From the 1970s and onward, Assyrian music started to incorporate elements from Western popular music, such as British and American music. Genres such as soft rock, pop ballads and dance pop became popular from 1980s and onward, although they all still had elements of Assyrian folk. In the 1990s and 2000s, Assyrian artists routinely fused in the traditional sounds of zurna and dawola conjured by electronic keyboards, as synthesized music got popular at that time. The Latin genre became popular in the late 1990s with instruments such as the Flamenco guitar being featured abundantly in Assyrian songs. Rock music never became popular in the Assyrian music scene, although a few Assyrian songs have featured electric guitars. Despite rock's unpopularity, there exists an Assyrian-Armenian metal band called Melechesh, which has extensive Assyrian-Mesopotamian influences both lyrically and instrumentally.[4]

It is customary for modern Assyrian artists to generally sing in Iraqi Koine, or "Standard Assyrian" (which is based on the prestigious Urmian dialect but has influences of the Hakkari dialects), for them to be intelligible and have widespread recognition. Songs in mountainous dialects, such as Tyari, are usually of the folk-dance music genre and would attract certain audiences.[5] Due to Arab influence, some Assyrian singers may incorporate mawwal in their music.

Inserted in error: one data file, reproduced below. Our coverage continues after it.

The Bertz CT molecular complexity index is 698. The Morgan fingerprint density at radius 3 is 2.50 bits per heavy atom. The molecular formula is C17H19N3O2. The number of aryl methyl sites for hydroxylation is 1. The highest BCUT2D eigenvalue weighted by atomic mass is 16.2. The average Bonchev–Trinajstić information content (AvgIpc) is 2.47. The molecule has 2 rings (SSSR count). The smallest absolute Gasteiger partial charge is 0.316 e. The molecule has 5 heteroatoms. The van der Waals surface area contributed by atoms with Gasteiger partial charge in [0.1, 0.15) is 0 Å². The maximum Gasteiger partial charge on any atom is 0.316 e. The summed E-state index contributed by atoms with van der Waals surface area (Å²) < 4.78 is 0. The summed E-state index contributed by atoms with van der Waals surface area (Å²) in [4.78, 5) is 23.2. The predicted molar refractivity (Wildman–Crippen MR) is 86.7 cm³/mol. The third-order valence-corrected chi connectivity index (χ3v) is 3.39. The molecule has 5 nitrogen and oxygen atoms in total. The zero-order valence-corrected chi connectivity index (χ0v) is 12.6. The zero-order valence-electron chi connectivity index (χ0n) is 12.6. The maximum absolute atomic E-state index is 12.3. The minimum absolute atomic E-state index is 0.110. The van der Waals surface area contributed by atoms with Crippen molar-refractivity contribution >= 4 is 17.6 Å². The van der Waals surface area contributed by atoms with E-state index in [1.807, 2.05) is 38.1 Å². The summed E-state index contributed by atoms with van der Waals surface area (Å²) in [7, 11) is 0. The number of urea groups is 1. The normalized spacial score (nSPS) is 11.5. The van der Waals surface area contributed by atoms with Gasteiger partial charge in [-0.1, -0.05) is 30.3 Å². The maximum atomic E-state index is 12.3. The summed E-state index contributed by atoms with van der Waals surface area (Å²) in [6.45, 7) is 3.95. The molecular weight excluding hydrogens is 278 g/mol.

Although Assyrian music generally have a similar chord progression and are usually in the minor key, the genre and instrumentation of the music vastly differ from each other, as evident in these samples:

Assyrian dances

Some of the notable Assyrian dances include:

  • Khigga: Which is a circle dance and is one of the most commonly danced, maybe because it is very simple to dance and also it is the first beat that is played in welcoming the Bride and Groom to the reception Halls, at least in the East Assyrian tradition. Some of these, dancing such as Khigga also have other sub-styles like 'heavy khigga' or 'normal khigga'. Heavy simply means the same dance beat but slower. Another style and interesting move with Khigga is instead of taking steps forward they would actually step back, so they would be dancing but will be moving back, "khigga d'suria" (Khigga of Syria), found among Assyrians of Syria.